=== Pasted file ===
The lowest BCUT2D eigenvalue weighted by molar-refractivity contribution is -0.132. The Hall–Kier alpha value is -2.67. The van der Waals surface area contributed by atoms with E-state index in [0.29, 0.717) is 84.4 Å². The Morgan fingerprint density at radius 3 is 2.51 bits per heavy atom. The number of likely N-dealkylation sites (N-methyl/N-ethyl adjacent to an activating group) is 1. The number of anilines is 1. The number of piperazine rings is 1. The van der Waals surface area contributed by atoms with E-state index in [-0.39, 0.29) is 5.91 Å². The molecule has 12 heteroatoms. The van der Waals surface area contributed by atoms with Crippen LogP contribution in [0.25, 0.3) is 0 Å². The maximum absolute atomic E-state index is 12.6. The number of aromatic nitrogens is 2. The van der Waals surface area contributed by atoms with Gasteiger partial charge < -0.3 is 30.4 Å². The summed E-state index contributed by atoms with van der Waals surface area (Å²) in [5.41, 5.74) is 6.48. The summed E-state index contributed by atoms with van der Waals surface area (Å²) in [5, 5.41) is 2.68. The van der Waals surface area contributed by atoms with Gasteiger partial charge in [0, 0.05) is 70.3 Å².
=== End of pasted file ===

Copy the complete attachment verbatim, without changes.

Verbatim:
The lowest BCUT2D eigenvalue weighted by molar-refractivity contribution is -0.132. The Hall–Kier alpha value is -2.67. The van der Waals surface area contributed by atoms with E-state index in [0.29, 0.717) is 84.4 Å². The Morgan fingerprint density at radius 3 is 2.51 bits per heavy atom. The number of likely N-dealkylation sites (N-methyl/N-ethyl adjacent to an activating group) is 1. The number of anilines is 1. The number of piperazine rings is 1. The van der Waals surface area contributed by atoms with E-state index in [-0.39, 0.29) is 5.91 Å². The molecule has 12 heteroatoms. The van der Waals surface area contributed by atoms with Crippen LogP contribution in [0.25, 0.3) is 0 Å². The maximum absolute atomic E-state index is 12.6. The number of aromatic nitrogens is 2. The van der Waals surface area contributed by atoms with Gasteiger partial charge < -0.3 is 30.4 Å². The summed E-state index contributed by atoms with van der Waals surface area (Å²) in [5.41, 5.74) is 6.48. The summed E-state index contributed by atoms with van der Waals surface area (Å²) in [5, 5.41) is 2.68. The van der Waals surface area contributed by atoms with Gasteiger partial charge in [0, 0.05) is 70.3 Å².